If there has been a material and substantial change in the circumstances of the child, three years since the last child support order and a difference in the month child support amount by either 20% or $100 from what is currently ordered, then you are entitled to ask the Court to increase the amount of monthly child support ordered. This cannot be done by a simple agreement by the parties; a new order must be signed and approved by the Court for the increased amount to go into effect. You can achieve this by either working with the Office of…
A divorce can have a significant impact on other family members – especially children. As you go through this strenuous time, it is so important that you take steps to preserve the best interest of all children involved. Naturally, using child support lawyers in Houston, TX is essential if you want the best possible results. When it comes to your loved ones, there is no room for gambling, and going into a divorce without proper legal representation is a serious risk. A good divorce attorney can help you get an ideal custody and child support plan that works for you…
When you are going through divorce proceedings, it is important that you keep your child's best interests in mind. The significant changes associated with a divorce can create a difficult time in a child's life, so it is up to both parents to maintain as much stability as possible for the child. Paying child support is one of the ways that the state of Texas helps maintain consistency and stability in the lives of the child or children involved in a divorce. This overview is intended to give you an idea of what to expect when it comes to child…
On September 1, 2013 Texas law changed in respect to child support guidelines. In Texas, the legislature promulgates a series of guidelines to help determine the appropriate amount of child support that should be paid by the child support obligor. While the guidelines are not absolute and it is possible to receive above guideline child support, the guidelines do form the basis of most child support determinations in Texas.
Texas has specific guidelines related to the amount of child support that should be paid each month. The guidelines consider the income of the obligor, or the person paying child support, and the amount of children to be supported. While the amount child support is ordered is based off of these guidelines in most cases, child support can be increased or decreased from the guideline amount depending on a series of factors listed in Texas Family Code §154.123. The Court must consider all relevant factors when deviating from child support. These factors include:
Texas Courts may order what is known as ‘retroactive child support.’ This means that in addition to requiring a parent to pay child support going forward, a parent may be ordered to pay back child support for previous times when that parent was not helping to support the child. In order for a court to order retroactive child support, the court must first find that no previous order regarding child support was in place, or that the previous order in place was terminated prior to the time frame for which back child support is requested. If someone is ordered to pay child support and fails to do so, those missed payments are known as arrears, not retroactive child support, and a different process is in place for collecting back payments.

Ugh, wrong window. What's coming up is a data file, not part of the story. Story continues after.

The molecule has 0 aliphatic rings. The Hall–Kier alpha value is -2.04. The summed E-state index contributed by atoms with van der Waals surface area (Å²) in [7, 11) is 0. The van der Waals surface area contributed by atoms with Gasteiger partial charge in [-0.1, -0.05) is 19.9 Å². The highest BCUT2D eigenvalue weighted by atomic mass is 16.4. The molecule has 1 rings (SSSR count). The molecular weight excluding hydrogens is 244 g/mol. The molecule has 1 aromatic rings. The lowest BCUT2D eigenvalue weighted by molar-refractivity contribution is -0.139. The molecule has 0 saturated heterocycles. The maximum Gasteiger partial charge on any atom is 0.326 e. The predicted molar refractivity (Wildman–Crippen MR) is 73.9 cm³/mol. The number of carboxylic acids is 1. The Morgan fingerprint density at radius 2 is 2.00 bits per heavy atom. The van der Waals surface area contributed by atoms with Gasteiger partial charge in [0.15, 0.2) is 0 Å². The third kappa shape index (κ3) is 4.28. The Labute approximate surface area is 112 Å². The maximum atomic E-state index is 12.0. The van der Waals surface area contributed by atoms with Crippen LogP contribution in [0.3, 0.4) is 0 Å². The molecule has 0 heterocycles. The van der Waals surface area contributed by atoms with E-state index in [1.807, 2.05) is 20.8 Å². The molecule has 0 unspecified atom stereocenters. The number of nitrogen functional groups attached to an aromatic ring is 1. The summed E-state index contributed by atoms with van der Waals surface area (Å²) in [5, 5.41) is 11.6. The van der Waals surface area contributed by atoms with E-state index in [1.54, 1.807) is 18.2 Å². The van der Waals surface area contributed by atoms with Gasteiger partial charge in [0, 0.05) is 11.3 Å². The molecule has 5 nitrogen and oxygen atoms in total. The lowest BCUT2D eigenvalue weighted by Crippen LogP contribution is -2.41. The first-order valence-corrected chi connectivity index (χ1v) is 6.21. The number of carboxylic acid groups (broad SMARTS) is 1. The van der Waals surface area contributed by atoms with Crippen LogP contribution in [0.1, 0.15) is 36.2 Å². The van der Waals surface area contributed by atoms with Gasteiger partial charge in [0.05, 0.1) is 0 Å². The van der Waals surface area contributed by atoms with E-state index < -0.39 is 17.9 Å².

Texas child support obligations are calculated using a percentage of your net resources, that percentage being based on how many children one has an obligation to support. Unless there are additional circumstances, as outlined below, a court cannot order a party to pay above Texas Guideline child support amounts as dictated by the Texas Family Code.
There are special circumstances where a court will order a party to pay child support obligations above the guideline amount. Texas Family Code §154.123 states the court shall consider the following factors when deciding if guideline child support is applicable:
This is NOT advisable for several reasons.
First, the ordering containing a child support obligation could ostensibly be in effect for many years, depending on the age of the child when it is first submitted to the court. Second, costs of living increase, people have more children, jobs are lost, two incomes become one; there are a variety of events that could cause a party to regret agreeing to pay a higher amount of child support than guideline amount. Third, there are penalties associated with failure to pay child support obligations; a person does not want to set themselves up for criminal or punitive sanctions for failure to pay if they could have avoided it by paying the guideline amount.
The State of Texas takes failing to pay child support very seriously; you can face several different types of penalties. These penalties include contempt, liens/foreclosures, suspension of licenses and child support liens.
Failure to pay child support obligations is punishable by coercive and punitive contempt. A motion for enforcement by contempt can be filed with the court.
Under the Texas Family Code, the right to receive child support and the right to visitation are two independent rights that do not have any weight on the other right. The ability to visit with your children is not dependent on your ability to pay child support. The obligation to pay child support does not disappear if the responsible parent is denied visitation or chooses to no longer possess the child during their periods of visitation.